OpenLearn – great resources for self-learners as there are full courses and even prorgrams which you can take. A login is required to join in the activities but you are also able to retrieve the mostly textual content without registration – I find that great, so you know what you give your personal data for).
Reusing: you may and most times it’s even allowed to remix the content – which makes it a Level III resource. So this is also interesting for teachers 🙂 Non-commercial use only. Packaging in standards such as SCORM and IMS.
On the other hand if you want the services such as qualifications – you need to pay. No uploads it’s their own publishing page. Common language is English.
Connexions – reusable objects. Collaboratively developing and sharing is enhanced. Thought to be very modular – so in my eyes a good resource for teachers looking for content. Licensing is in CC – so you may or may not reach Level I, II or III.
MIT Open Courseware – very varying in the content. Mostly propriatery formats as PDF etc. Still interesting as I think of MIT as high quality.
LeMill– first one I didn’t know before. Find and share learning resources. Even collaborate. Apparantly standarized content (Scorm). They differntiate between media pieces and learning resources. There’s a method section – I have to look deeper into this one. There’s a login require.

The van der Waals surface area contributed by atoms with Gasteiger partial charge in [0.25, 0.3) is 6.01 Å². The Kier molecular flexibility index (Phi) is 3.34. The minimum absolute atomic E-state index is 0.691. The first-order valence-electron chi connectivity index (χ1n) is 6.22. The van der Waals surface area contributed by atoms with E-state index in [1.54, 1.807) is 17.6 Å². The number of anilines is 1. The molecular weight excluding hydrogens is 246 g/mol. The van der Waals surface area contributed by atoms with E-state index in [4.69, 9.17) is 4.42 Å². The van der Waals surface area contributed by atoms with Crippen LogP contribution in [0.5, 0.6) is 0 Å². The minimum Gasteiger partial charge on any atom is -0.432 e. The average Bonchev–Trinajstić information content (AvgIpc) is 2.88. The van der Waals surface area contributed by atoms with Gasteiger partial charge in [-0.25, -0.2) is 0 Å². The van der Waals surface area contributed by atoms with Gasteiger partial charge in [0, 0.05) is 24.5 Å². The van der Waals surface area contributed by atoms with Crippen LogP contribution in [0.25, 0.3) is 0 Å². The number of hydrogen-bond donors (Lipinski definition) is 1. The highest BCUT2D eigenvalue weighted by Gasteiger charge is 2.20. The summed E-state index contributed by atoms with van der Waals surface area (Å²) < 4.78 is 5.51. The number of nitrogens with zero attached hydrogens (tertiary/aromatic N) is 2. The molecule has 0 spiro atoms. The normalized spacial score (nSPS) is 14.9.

Wikiversity – I love Wiki’s for teaching so I like Wikiversity. I’m not convinced it will become a Meta-University as mentioned in Tuomis text but I think it could be one way to go. there’s a section on learning material that is quite handy yet not very developed for HEI teaching. I just read about the experiment Moodle on the sandbox server – so yes – the problem with a wiki might be that you don’t have enough features even if it’s an elaborated one.